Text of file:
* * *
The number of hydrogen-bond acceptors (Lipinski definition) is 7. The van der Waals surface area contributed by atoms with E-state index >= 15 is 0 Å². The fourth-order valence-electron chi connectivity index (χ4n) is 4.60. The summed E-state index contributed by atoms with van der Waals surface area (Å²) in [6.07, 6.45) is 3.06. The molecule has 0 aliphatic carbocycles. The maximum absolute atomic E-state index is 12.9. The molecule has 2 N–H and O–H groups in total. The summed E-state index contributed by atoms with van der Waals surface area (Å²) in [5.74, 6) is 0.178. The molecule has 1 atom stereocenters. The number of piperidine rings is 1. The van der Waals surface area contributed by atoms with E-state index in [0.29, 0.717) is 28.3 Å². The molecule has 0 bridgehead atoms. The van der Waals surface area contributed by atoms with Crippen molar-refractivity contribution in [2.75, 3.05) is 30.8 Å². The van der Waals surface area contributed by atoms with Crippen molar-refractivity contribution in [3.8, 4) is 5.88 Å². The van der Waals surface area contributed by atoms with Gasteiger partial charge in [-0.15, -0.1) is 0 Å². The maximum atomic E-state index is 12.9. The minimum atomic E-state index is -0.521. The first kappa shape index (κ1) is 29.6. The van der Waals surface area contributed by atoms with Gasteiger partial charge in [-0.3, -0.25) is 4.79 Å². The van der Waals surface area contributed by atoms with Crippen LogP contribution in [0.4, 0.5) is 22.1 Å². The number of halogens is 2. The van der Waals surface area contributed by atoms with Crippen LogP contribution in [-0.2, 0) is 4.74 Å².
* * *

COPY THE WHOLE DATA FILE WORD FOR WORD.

The number of hydrogen-bond acceptors (Lipinski definition) is 7. The van der Waals surface area contributed by atoms with E-state index >= 15 is 0 Å². The fourth-order valence-electron chi connectivity index (χ4n) is 4.60. The summed E-state index contributed by atoms with van der Waals surface area (Å²) in [6.07, 6.45) is 3.06. The molecule has 0 aliphatic carbocycles. The maximum absolute atomic E-state index is 12.9. The molecule has 2 N–H and O–H groups in total. The summed E-state index contributed by atoms with van der Waals surface area (Å²) in [5.74, 6) is 0.178. The molecule has 1 atom stereocenters. The number of piperidine rings is 1. The van der Waals surface area contributed by atoms with E-state index in [0.29, 0.717) is 28.3 Å². The molecule has 0 bridgehead atoms. The van der Waals surface area contributed by atoms with Crippen molar-refractivity contribution in [2.75, 3.05) is 30.8 Å². The van der Waals surface area contributed by atoms with Crippen molar-refractivity contribution in [3.8, 4) is 5.88 Å². The van der Waals surface area contributed by atoms with Gasteiger partial charge in [-0.15, -0.1) is 0 Å². The maximum atomic E-state index is 12.9. The minimum atomic E-state index is -0.521. The first kappa shape index (κ1) is 29.6. The van der Waals surface area contributed by atoms with Gasteiger partial charge in [-0.3, -0.25) is 4.79 Å². The van der Waals surface area contributed by atoms with Crippen LogP contribution in [0.4, 0.5) is 22.1 Å². The number of halogens is 2. The van der Waals surface area contributed by atoms with Crippen LogP contribution in [-0.2, 0) is 4.74 Å².